Highway 50 at LOS F

By From page A5 | December 06, 2013


The county’s Measure Y, the twice voter-approved initiative, says the Board of Supervisors cannot approve new residential projects that will cause or worsen any roadway or highway segment where congestion or Level of Service (LOS) is rated by Caltrans as an “F,” or failed. So, it was an “Aha” moment at the Dec. 3 Board of Supervisors meeting when one BOS member asked, “So, are we now at LOS F on Highway 50?” and representatives from the county’s long range planning division said, well, yes; causing a pause, followed by silence and quiet speculation.

Does this mean the BOS cannot approve new residential developments? This question wasn’t asked, but it loomed large, as if an 800-pound gorilla had just entered the room.

It took months, public pressure and a letter from Caltrans to get the long range planning folk to stop equivocating, and reluctantly admit that Highway 50 is at LOS F. They must now confirm that indeed the BOS cannot approve new developments until Highway 50s LOS F status is truly mitigated.

I’m waiting for that next “Aha” moment, and the follow-up BOS action: advising the developers of San Stino, Dixon Ranch Project, Marble Valley, etc., that there will be no new developments until Highway 50s failed LOS status is improved. And per Caltrans, that won’t happen anytime soon. Maybe 2035. Maybe not.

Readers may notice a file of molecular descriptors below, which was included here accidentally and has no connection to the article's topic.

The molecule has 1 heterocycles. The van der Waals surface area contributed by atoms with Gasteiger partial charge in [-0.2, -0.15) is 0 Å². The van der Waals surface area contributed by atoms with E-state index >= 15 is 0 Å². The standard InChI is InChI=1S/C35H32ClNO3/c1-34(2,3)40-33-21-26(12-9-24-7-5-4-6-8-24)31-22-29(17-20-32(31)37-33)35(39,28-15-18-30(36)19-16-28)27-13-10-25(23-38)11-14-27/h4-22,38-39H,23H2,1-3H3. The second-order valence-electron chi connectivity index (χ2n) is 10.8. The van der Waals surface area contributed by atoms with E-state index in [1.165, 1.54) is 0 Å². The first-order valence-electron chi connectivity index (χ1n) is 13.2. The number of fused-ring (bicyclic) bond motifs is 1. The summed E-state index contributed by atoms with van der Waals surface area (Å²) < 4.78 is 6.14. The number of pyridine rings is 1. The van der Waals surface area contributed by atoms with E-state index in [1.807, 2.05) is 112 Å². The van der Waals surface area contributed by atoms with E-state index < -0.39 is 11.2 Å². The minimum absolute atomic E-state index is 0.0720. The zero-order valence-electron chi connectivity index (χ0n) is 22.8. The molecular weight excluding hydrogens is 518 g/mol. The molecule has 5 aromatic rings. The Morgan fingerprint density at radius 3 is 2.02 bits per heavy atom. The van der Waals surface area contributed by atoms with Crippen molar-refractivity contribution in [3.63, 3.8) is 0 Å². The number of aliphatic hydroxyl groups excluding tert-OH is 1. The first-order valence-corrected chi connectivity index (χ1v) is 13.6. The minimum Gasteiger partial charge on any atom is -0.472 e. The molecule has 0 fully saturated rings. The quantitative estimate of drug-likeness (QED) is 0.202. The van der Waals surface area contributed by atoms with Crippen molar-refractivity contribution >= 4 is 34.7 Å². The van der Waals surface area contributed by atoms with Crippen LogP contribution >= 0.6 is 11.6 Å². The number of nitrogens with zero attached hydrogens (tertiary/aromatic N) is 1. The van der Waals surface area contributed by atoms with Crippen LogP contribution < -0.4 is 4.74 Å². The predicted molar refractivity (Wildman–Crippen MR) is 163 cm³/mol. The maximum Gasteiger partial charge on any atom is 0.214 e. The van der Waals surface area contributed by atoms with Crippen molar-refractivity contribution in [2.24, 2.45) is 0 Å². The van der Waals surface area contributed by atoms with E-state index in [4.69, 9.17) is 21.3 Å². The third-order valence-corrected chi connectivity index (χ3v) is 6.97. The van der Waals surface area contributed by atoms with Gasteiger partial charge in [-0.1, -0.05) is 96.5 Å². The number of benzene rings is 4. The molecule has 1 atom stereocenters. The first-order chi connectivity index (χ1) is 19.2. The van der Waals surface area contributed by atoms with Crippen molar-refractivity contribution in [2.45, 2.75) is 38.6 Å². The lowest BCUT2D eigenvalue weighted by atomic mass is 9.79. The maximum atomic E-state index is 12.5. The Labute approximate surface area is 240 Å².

Residential development projects already approved by the BOS, comprising about 16,000 parcels countywide, half in El Dorado Hills, can still move forward. But that’s it, except for commercial ventures and multi-family developments.

With Measure Y, the people of El Dorado County overwhelmingly embraced the rural character of their communities. They want businesses, jobs and manageable traffic; not more rooftops, clogged roadways and highways.

The county’s long-term planning professionals should immediately publicly confirm to the BOS that Measure Y is in play, and new residential developments must be deferred. And they should repurpose their efforts from planning for more residential development to finding ways to promote business opportunities and creating jobs.

Reality bites. But, the BOS should demand the truth on this one. Now.

El Dorado Hills

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